clock menu more-arrow no yes

Filed under:

Elijah McGuire Is Considering Going Pro: Is He Ready?

Ragin' Cajuns running back Elijah McGuire is awaiting his draft evaluation from the NFL. Is he ready to make the move from the Sun Belt to the NFL or should he come back for his senior season?

Mark Zerof-USA TODAY Sports

Every year, the NFL allows underclassmen that are considering the upcoming draft a chance to find out just where they stack up. The reason for doing so is to keep players that will not get drafted from making the mistake of declaring, not getting drafted, and becoming ineligible at the college level.

Among the many names, mostly from power five conferences, submitted to the NFL Advisory Board was the name of Louisiana Ragin Cajuns running back Elijah McGuire.

Now, I know what you may be saying. McGuire had a disappointing 2015 season and it would be a mistake for him to make himself eligible for the draft. While a case could be made for that line of thinking, let's take a look at the running back and see whether he should turn pro or not.

McGuire, a 5-11, 208 pound running back from Houma, Louisiana, broke onto the scene in 2013 as a change of pace back to the bruising Alonzo Harris. Not only did he see time on the field, he also became the Sun Belt Freshman of the Year with 863 yards rushing. He followed that up with 1,264 yards rushing in 2014 as a sophomore in route to Sun Belt Player of the Year honors.

This is where it gets tricky. McGuire, becoming the full time feature back for the first time, struggled in 2015 as a junior. His rushing total of 1,058 was lower than in 2014 and his yards per carry was down significantly. While those number are a bit depressing, McGuire battled several nagging injuries and an offensive line that struggled to open lanes all season long. Considering just how poorly the offensive line played in 2015, it is a surprise that McGuire was even able to break 1,000 yards on the year.

What makes McGuire ready to make the jump to the NFL?

In a word, versatility. He has the ability to run the ball as a feature back, catch the ball out of the backfield, and contribute on special teams. The ability to contribute on special teams gives him a very good chance to make an NFL roster no matter what.

McGuire has proven that, even while injured, he can handle a workload of 200+ carries in a season and still be productive. In his first two seasons, McGuire was able to get away with carrying the ball a total of 269 times. Opponents had to respect the other options in the backfield including Harris and quarterback Terrance Broadway. In 2015, McGuire did not have either of those luxuries. Even so, he was still very productive with a 5.0 yards per carry average and 13 rushing touchdowns while carrying the ball 210 times.

In addition, he is one of the better pass catching running backs in all of college football. Only four of the 38 passes thrown to him in 2015 were not caught. He was the only player on the team with a catch rate over 80%. His receiving numbers were down from 45 in 2014 to 33 in 2015, but much of that was due to the instability at the quarterback position. In three seasons, McGuire has caught 100 passes for 1,145 yards and eight touchdowns.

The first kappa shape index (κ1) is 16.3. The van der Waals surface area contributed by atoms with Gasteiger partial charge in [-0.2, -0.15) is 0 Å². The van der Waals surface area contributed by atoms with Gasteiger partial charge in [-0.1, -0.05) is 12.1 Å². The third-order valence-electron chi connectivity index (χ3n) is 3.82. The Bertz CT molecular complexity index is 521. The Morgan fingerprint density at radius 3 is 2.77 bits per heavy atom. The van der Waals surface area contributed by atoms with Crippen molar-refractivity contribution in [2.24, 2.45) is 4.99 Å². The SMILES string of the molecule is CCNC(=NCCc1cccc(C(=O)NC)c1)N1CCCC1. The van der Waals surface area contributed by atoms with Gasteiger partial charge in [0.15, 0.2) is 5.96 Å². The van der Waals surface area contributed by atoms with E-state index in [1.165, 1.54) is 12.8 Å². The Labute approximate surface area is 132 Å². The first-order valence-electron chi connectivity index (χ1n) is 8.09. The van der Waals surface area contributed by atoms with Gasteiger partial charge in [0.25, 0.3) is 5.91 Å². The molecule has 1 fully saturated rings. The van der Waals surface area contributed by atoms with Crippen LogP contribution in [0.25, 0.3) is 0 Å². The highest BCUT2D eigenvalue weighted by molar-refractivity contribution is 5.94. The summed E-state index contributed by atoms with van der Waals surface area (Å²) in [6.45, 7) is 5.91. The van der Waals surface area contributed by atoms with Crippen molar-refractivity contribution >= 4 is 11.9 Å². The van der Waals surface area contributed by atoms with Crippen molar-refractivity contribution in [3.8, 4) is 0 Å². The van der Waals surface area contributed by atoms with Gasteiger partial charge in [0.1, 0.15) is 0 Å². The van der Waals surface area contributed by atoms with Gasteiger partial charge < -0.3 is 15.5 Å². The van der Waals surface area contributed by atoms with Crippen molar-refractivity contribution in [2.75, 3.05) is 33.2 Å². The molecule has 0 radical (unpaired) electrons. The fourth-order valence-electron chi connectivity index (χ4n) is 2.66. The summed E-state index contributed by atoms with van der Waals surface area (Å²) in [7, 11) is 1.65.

The receptions are not just coming from screens and other basic routes. McGuire has shown the ability to run routes at a high level. It is clear that he works on his route running as much as his rushing. That is a rare trait for a running back in a run heavy offense.

In addition to starting at running back, McGuire has shown the ability as a returner. He had 24 punt returns in the last two seasons. McGuire is a steady returner that averaged 8.2 yards per return for his career while protecting the ball. He is smart, knowing when to call for a fair catch and when to take a chance. He hasn't been called upon it during his college career so far, but McGuire has shown willingness to get involved on kickoff coverage as well. That will go a long way in securing his NFL future.

Most importantly, McGuire loves the game of football. If it were up to him, he would be out on the field for every snap of the game. He is the type of player that will be in the weight room preparing for the next season while others are on vacations. His hunger for the game sets him apart from most players.

The worries for McGuire at the NFL level include his Sun Belt pedigree, his statistically disappointing 2015 season, and injury concerns. Many underestimate the level of play in the Sun Belt conference and tend to discount a player solely based on that. It is a disappointing, but true part of the process.

He will receive his evaluation in the next few days, needing to declare by January 18 if he decides to leave for the NFL. My personal guess is that his evaluation would put him as a late round draft pick with the chance to touch the middle rounds in 2017.

I could see McGuire ending up with the New England Patriots as a late round pick and becoming a Kevin Faulk type of player in the future. He could easily play some in the slot as well as in the backfield, using his excellent receiving ability to help Tom Brady and company.

Whether he goes pro or not this season, I would be stunned if he did not end up on an NFL roster.